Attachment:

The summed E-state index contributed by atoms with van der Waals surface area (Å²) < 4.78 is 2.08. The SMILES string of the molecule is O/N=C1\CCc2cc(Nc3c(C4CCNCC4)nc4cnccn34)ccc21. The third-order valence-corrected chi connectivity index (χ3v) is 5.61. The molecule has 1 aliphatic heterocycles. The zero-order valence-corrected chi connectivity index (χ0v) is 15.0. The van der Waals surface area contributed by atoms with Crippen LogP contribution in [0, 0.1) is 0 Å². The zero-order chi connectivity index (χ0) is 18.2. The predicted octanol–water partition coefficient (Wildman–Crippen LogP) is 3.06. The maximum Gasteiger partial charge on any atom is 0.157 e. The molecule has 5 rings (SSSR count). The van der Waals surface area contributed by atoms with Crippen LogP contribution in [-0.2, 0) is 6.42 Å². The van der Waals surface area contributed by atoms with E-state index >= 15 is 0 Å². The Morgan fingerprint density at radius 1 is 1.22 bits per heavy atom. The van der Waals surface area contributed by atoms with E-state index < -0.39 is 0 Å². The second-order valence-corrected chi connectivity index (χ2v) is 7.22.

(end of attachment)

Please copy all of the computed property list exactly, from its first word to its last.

The summed E-state index contributed by atoms with van der Waals surface area (Å²) < 4.78 is 2.08. The SMILES string of the molecule is O/N=C1\CCc2cc(Nc3c(C4CCNCC4)nc4cnccn34)ccc21. The third-order valence-corrected chi connectivity index (χ3v) is 5.61. The molecule has 1 aliphatic heterocycles. The zero-order valence-corrected chi connectivity index (χ0v) is 15.0. The van der Waals surface area contributed by atoms with Crippen LogP contribution in [0, 0.1) is 0 Å². The zero-order chi connectivity index (χ0) is 18.2. The predicted octanol–water partition coefficient (Wildman–Crippen LogP) is 3.06. The maximum Gasteiger partial charge on any atom is 0.157 e. The molecule has 5 rings (SSSR count). The van der Waals surface area contributed by atoms with Crippen LogP contribution in [-0.2, 0) is 6.42 Å². The van der Waals surface area contributed by atoms with E-state index >= 15 is 0 Å². The Morgan fingerprint density at radius 1 is 1.22 bits per heavy atom. The van der Waals surface area contributed by atoms with E-state index < -0.39 is 0 Å². The second-order valence-corrected chi connectivity index (χ2v) is 7.22.